On Tuesday, the Santa Clara County Board of Supervisors will decide whether or not to accept a cellphone tacking system that the Sheriff’s Office has requested. Called a “Stingray,” the device is manufactured by Harris Corporation, and is being offered to Santa Clara County at no cost thanks to a half-million-dollar grant from the State Homeland Security Grant Program. However, the cellphone tracker will cost the county $42,150 a year to operate and maintain.
According to the San Jose Mercury News, the Santa Clara County sheriff’s effort to obtain the cellphone tracker was a virtual secret until last week. And Harris Corporation maintains non-disclosure agreements with the law enforcement agencies that have purchased similar devices, therefore the equipment’s technical capabilities, and how police officers use it, are topics shrouded in secrecy.
The Oakland Police Department, among other agencies in the Bay Area, already owns a Stingray. But Oakland wants a upgrade. The Oakland police, in partnership with the city of Fremont and the Alameda County District Attorney, are hoping to obtain Harris Corporation’s latest “Hailstorm” model.
Orinda’s city council is considering a proposal to use surveillance cameras to track automobiles throughout the city. After meeting with the chiefs of the Piedmont and Lafayette police departments and executives of Vigilant Solutions, a surveillance technology vendor, Orinda Police Chief Mark Nagel recommended at Orinda’s January 13 city council meeting that the city equip at least one police vehicle with mobile license-plate-reader cameras, and set up motion sensing cameras on various streets around the city. Last Thursday, the cities of Orinda, Lafayette, and Moraga held a joint meeting to discuss the use of cameras to track automobiles.
Chief Nagel’s proposal in Orinda has run into some opposition though. “This could be very expensive,” Don Fukushima, an Orinda resident told the Express.
Orinda resident Jack Paulus worries that the license-plate-reader technology will allow Orinda’s police to track the movements of all residents, not just criminal suspects. “The privacy concern with motion-activated cameras is far less,” said Paulus in an interview. According to Paulus, the motion-activated cameras being discussed as one option in Orinda are similar to the red light enforcement systems used by many cities today. “With those, the data is under local control and the police get the footage only after the fact, when something has happened and they want to run plates,” said Paulus. “It’d be harder for police to track a citizen with that.” Automated license-plate-reader systems, on the other hand, scan license plate numbers of passing cars and run the numbers through databases, storing the comings and goings of motorists in the cloud for long periods of time.
The cities of Berkeley, Piedmont, Oakland, Alameda, San Leandro, Hayward, Milpitas, Fremont, Emeryville, Pleasant Hill, Lafayette, Antioch, Concord, Pittsburg, San Francisco and many others already use automated license plate readers to track vehicles. Policies regarding how long a police agency retains license plate data, who they share it with, and how it’s used vary from city to city.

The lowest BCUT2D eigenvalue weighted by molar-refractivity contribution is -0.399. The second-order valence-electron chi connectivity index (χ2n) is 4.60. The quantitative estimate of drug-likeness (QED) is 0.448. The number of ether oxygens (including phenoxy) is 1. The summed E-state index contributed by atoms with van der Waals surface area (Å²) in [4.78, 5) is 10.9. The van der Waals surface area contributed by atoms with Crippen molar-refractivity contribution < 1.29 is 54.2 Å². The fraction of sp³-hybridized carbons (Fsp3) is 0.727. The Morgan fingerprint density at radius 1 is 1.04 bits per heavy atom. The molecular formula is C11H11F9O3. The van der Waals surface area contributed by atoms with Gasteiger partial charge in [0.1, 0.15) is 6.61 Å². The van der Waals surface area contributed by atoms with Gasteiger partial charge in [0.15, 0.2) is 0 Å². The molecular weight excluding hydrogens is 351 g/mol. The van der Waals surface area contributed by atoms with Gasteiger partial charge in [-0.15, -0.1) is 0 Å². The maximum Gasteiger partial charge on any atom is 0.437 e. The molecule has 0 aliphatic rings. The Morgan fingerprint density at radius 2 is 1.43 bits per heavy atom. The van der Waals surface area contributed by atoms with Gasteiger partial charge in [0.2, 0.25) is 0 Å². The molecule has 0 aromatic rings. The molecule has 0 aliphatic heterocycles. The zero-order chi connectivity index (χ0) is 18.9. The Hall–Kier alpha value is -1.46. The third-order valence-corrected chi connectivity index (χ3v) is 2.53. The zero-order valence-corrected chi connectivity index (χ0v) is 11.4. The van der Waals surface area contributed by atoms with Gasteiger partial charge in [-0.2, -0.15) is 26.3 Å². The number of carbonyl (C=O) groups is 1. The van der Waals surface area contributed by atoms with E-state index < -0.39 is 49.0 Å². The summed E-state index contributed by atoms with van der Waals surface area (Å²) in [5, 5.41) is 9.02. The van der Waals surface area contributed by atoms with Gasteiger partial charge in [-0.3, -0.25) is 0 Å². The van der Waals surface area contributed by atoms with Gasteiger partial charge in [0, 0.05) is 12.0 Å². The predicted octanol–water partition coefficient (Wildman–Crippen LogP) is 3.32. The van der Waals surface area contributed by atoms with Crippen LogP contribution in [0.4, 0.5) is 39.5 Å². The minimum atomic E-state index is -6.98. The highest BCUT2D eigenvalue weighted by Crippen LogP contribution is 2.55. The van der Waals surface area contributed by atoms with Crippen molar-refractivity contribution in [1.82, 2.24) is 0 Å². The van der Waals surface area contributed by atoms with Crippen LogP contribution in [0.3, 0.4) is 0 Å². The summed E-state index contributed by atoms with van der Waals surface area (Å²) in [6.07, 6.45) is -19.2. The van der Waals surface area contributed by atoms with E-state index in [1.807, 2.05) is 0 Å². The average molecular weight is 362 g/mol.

Other types of surveillance camera systems are popping up in Bay Area cities to watch pedestrians in public and private places.
Last year, the Hayward City Council approved a pilot program to install security cameras in public spaces. V5 Systems, Inc., a Fremont surveillance technology company, has provided Hayward with six cameras at not cost, giving Hayward the option to purchase the equipment later. The surveillance cameras run on solar power and send data over wireless networks, therefore they can constantly be redeployed to new outdoor locations without needing to access electrical power from the grid.
According to meeting minutes of Hayward’s Council Technology Application Committee, the V5 Systems cameras come with built-in video analytic software capable of alerting police officers in real time as objects enter the field of vision. Police officers can access camera video feeds remotely through smartphones.
In Oakland, the city council is considering a registry program for private owned and operated cameras that would allow the police to know where residential and commercial surveillance cameras are located, and how to quickly obtain footage. Similar registries have already been created by the cities of San Ramon and Fremont. A staff report prepared by the Oakland police noted that cities with existing private camera registries have not allowed the police to instantly and remotely tap into the footage of residential and commercial surveillance systems. “Therefore, video recovery is subject to delay,” reads the report. “The ability to immediately access video would be a valuable investigative step and should be considered as an option for any program implemented by the Oakland Police Department,” OPD concludes.